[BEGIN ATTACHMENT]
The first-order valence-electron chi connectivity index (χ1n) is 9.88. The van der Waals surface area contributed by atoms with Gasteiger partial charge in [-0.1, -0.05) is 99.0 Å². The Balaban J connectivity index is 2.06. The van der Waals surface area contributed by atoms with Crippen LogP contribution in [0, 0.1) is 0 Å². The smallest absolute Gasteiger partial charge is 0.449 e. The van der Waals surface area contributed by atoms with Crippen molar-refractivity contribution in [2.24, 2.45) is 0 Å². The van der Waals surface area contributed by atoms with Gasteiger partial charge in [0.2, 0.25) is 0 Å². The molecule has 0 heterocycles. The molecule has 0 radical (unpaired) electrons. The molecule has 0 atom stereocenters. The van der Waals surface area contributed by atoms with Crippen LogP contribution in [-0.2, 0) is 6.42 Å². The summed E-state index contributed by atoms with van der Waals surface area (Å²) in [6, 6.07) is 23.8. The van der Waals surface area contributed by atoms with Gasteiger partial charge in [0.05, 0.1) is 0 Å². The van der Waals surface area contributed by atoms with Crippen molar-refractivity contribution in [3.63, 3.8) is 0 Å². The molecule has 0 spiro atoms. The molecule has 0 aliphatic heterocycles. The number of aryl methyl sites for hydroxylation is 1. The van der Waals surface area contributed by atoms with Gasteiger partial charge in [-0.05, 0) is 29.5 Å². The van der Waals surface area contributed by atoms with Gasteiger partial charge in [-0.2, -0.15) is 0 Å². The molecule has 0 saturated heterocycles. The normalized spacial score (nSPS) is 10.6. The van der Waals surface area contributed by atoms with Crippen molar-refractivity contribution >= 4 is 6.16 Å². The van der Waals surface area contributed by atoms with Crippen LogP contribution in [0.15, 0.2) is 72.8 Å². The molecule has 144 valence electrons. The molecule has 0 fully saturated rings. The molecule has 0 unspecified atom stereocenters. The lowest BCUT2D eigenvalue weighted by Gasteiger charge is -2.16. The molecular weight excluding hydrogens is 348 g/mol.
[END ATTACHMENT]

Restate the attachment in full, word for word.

The first-order valence-electron chi connectivity index (χ1n) is 9.88. The van der Waals surface area contributed by atoms with Gasteiger partial charge in [-0.1, -0.05) is 99.0 Å². The Balaban J connectivity index is 2.06. The van der Waals surface area contributed by atoms with Crippen LogP contribution in [0, 0.1) is 0 Å². The smallest absolute Gasteiger partial charge is 0.449 e. The van der Waals surface area contributed by atoms with Crippen molar-refractivity contribution in [2.24, 2.45) is 0 Å². The van der Waals surface area contributed by atoms with Gasteiger partial charge in [0.2, 0.25) is 0 Å². The molecule has 0 heterocycles. The molecule has 0 radical (unpaired) electrons. The molecule has 0 atom stereocenters. The van der Waals surface area contributed by atoms with Crippen LogP contribution in [-0.2, 0) is 6.42 Å². The summed E-state index contributed by atoms with van der Waals surface area (Å²) in [6, 6.07) is 23.8. The van der Waals surface area contributed by atoms with Gasteiger partial charge in [0.05, 0.1) is 0 Å². The van der Waals surface area contributed by atoms with Crippen molar-refractivity contribution in [3.63, 3.8) is 0 Å². The molecule has 0 spiro atoms. The molecule has 0 aliphatic heterocycles. The number of aryl methyl sites for hydroxylation is 1. The van der Waals surface area contributed by atoms with Gasteiger partial charge in [-0.05, 0) is 29.5 Å². The van der Waals surface area contributed by atoms with Gasteiger partial charge in [-0.2, -0.15) is 0 Å². The molecule has 0 saturated heterocycles. The normalized spacial score (nSPS) is 10.6. The van der Waals surface area contributed by atoms with Crippen molar-refractivity contribution >= 4 is 6.16 Å². The van der Waals surface area contributed by atoms with Crippen LogP contribution in [0.15, 0.2) is 72.8 Å². The molecule has 144 valence electrons. The molecule has 0 fully saturated rings. The molecule has 0 unspecified atom stereocenters. The lowest BCUT2D eigenvalue weighted by Gasteiger charge is -2.16. The molecular weight excluding hydrogens is 348 g/mol.